I drank a fair bit of Ansell's Mild, back in the 1970's. Mostly when we went to visit my Mum's family in Birmingham. Allied were a funny bunch. In the Midlands and North (Tetley and Ansells) their beers were pretty decent. In Yorkshire most of their pubs sold cask Bitter and Mild.
In Birmingham it was a different matter. It was common to find handpulled Mild and keg Bitter in Ansell's pubs. Which always seemed an odd combination, until you realsied that Mild was still wildly popular in Brum.
The city was a virtual duopoly, with almost all the pubs tied to either Ansell's or Mitchell and Butler. I was never that keen on M & B's beers. Their Mild was bland and their Bitter, Brew XI was sweet and dull. So Ansell's Mild was my preferred drink, when in Birmingham. Obviously, once you went west from the city, the choice dramatically improved. Out in the Black Country with Batham's, Simpkiss and Holden, the Milds were good. Very good. But I digress.
On with Ansell's beers. I'll start with the Mild, for obvious reasons. I'm a bit surprised by the gravity of the 1951 and 1960 examples. They're both above the average strength of all beer for those dates, and 3 or 4 degrees above typical Mild gravities.
As you can see, in the 1970's and 1980's there wasn't a big difference between their Bitter and Mild gravities. Just 1.5º. Their bottled Pale Ale had a decent gravity in the 1950's, in the mid 1040's.
The Stouts are possibly the most revealing beers. Why? because they show that English Stout didn't all turn sweet in the 20th century. The lowest level of attenuation is 68%. Even the 1930's Milk Stouts, which you might expect to be sweet, asre over 70% attenuation. Note also the high gravity. That wasn't unusual before WW II. It's only after the war Milk Stout became a punily weak.
Those 1950's Brown Ales look very much like bottled Mild Ales. Or, at most, tweaked versions of Mild Ale. It would have been nice to have some pre-war examples for comparison purposes.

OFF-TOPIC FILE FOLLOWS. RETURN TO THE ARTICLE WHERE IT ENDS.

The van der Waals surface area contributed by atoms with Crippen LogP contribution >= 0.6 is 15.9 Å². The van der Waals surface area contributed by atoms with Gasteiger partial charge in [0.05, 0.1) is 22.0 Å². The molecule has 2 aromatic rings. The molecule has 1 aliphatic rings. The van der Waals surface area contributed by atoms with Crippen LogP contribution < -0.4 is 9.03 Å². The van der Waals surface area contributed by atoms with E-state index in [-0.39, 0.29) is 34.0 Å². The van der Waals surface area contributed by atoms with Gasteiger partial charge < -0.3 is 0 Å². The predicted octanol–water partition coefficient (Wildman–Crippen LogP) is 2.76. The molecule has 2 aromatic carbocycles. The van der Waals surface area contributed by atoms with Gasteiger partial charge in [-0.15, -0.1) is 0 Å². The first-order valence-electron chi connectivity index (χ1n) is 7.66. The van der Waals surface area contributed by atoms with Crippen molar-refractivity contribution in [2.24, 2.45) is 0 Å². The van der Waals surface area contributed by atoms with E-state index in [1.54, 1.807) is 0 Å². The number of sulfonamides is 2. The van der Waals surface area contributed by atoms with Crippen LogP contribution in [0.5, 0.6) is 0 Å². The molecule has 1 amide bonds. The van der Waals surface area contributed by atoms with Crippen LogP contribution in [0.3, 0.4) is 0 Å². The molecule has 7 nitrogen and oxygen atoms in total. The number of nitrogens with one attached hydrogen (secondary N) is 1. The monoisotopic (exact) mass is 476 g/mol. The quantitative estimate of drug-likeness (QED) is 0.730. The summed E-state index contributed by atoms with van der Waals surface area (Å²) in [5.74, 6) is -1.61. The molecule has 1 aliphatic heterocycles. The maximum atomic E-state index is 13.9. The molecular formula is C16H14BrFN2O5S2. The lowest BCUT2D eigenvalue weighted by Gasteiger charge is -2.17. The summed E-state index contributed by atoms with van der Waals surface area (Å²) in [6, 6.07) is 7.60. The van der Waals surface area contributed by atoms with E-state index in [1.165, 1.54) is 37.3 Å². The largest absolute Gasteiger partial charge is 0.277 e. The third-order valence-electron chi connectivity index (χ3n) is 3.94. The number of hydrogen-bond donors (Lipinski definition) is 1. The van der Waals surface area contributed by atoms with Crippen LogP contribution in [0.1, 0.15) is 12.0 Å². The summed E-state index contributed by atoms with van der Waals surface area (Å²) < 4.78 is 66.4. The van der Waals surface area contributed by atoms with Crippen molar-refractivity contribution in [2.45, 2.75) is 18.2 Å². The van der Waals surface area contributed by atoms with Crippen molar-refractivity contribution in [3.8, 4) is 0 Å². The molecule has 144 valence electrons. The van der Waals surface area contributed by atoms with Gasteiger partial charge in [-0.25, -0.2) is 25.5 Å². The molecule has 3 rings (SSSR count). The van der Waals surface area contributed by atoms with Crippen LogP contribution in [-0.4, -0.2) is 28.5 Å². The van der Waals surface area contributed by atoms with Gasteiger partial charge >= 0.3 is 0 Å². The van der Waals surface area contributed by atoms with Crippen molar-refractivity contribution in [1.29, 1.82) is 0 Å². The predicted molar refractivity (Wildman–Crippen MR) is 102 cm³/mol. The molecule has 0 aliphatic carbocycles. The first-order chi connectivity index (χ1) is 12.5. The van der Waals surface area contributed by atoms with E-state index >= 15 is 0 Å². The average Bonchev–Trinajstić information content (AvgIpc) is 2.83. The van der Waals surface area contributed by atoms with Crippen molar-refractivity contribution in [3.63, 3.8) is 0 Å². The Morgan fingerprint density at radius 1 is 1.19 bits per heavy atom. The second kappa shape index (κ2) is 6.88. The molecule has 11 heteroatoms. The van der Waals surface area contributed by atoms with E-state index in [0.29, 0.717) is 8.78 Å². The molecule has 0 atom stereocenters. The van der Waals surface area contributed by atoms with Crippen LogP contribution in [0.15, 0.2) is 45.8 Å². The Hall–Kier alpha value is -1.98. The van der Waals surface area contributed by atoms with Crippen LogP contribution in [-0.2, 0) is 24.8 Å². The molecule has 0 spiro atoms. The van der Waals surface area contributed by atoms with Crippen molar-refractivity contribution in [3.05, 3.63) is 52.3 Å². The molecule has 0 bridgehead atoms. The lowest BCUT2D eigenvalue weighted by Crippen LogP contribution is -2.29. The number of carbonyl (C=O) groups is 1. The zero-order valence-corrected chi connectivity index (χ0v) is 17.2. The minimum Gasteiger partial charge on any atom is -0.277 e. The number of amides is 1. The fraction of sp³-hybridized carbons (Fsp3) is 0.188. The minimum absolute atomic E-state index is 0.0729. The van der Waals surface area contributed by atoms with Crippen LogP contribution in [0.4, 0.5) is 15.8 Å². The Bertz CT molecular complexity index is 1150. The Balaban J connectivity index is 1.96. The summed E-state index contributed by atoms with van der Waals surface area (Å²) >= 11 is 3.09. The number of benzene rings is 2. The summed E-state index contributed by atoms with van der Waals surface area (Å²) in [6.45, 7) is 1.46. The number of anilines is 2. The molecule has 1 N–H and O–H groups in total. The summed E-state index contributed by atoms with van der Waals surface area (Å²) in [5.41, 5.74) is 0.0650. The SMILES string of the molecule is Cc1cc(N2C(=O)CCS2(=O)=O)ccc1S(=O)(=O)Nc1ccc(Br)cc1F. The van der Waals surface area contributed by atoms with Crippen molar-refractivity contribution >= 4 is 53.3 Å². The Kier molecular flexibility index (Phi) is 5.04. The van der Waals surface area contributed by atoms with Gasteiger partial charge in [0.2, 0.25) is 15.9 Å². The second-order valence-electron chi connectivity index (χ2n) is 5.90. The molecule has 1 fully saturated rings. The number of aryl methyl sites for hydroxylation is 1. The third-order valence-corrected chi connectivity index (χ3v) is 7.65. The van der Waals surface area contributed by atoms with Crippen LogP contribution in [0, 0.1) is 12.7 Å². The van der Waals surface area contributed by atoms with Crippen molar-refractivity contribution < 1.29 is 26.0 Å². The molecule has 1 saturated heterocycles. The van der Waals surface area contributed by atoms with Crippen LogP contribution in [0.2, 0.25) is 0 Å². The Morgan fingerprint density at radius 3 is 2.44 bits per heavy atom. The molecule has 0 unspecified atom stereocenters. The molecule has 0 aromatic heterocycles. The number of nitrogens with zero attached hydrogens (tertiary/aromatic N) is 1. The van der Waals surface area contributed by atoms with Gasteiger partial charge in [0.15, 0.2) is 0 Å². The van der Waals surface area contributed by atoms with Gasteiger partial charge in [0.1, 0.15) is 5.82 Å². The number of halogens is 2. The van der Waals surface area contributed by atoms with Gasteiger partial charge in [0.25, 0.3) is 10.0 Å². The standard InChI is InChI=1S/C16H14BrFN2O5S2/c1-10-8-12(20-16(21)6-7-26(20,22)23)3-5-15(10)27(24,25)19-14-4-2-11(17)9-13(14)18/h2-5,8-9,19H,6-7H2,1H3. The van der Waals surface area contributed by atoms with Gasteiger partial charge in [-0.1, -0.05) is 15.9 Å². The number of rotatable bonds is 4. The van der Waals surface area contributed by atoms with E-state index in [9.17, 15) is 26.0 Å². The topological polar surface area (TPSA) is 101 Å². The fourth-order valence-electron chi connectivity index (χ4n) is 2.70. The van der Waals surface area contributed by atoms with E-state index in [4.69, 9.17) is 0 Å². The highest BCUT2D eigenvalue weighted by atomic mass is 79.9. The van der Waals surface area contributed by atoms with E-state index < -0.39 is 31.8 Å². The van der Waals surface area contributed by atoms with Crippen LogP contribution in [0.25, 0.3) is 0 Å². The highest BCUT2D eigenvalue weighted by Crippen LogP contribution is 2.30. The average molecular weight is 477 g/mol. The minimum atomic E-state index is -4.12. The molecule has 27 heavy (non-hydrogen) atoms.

I'd expected to find more analyses from Ansell in the Whitbread Gravity Book. Considering the size and importance of the brewery, there are rather few. But Whitbread never were that strong in the West Midlands. Maybe that explains it. I've noticed there are lots of analyses of breweries they later took over.
|Ansell beers 1931 - 1986|
|1952||Nut Brown Ale||Brown Ale||8d||half||bottled||0.05||1005.8||1036.2||2 + 40||4.0||83.98%|
|1955||Nut Brown||Brown Ale||9.5d||half||bottled||0.05||1004.3||1036||35||4.1||88.06%|
|1959||Bruno Sweet Brown Ale||Brown Ale||11.5d||half||bottled||0.04||1013.6||1034.4||90||2.7||60.47%|
|1960||Triple Gold Light Ale||Light Ale||11d||half||bottled||0.02||1008.1||1039.1||24||3.9||79.28%|
|1949||Mild Ale||Mild||1/1d||pint||draught||0.05||1007.4||1035.4||2.5 + 40||3.6||79.10%|
|1950||Mild Ale||Mild||1/1d||pint||draught||0.04||1005.2||1034.8||40 + 2||3.9||85.06%|
|1961||King Pin Mild||Mild||19d||pint||draught||0.04||1006.7||1037.6||45||3.9||82.18%|
|1962||King Pin Mild||Mild||22d||pint||draught||0.04||1007.4||1035.9||50||3.6||79.39%|
|1939||Pale Ale||Pale Ale||pint||draught||0.07||1007.5||1046.4||17.5||5.1||83.84%|
|1952||Spotlight||Pale Ale||10d||half||bottled||0.07||1006.7||1038.3||19 B||4.1||82.51%|
|1955||Special Pale Ale||Pale Ale||1/1.5d||half||bottled||0.05||1009||1046.3||18||4.9||80.56%|
|1959||Pale Ale||Pale Ale||13.5d||half||bottled||0.03||1009.6||1046.1||18||4.6||79.18%|
|1961||King Pin Bitter||Pale Ale||23d||pint||draught||0.05||1004.4||1044.8||17||5.1||90.18%|
|1966||Pioneer Bitter||Pale Ale||28d||pint||bottled||0.04||1006.2||1036.6||23||3.8||83.06%|
|1979||Aston Ale||Pale Ale||pint||draught||1045|
|1944||Strong Stout||Stout||1/7d||pint||bottled||0.11||1015.5||1053.7||1 + ?||5.0||71.14%|
|1953||New Forest Stout||Stout||1/2d||half||bottled||0.05||1015||1049.3||1 R + 8 B||4.4||69.57%|
|1954||New Best Stout||Stout||1/2d||half||bottled||0.05||1015.7||1049.7||1 + 9||4.4||68.41%|
|Whitbread Gravity book held at the London Metropolitan Archives, document number LMA/4453/D/02/001|
|Whitbread Gravity book held at the London Metropolitan Archives, document number LMA/4453/D/02/002|
|Daily Mirror July 10th 1972, page 15|
|Good Beer Guide 1978, 1980, 1982 and 1987.|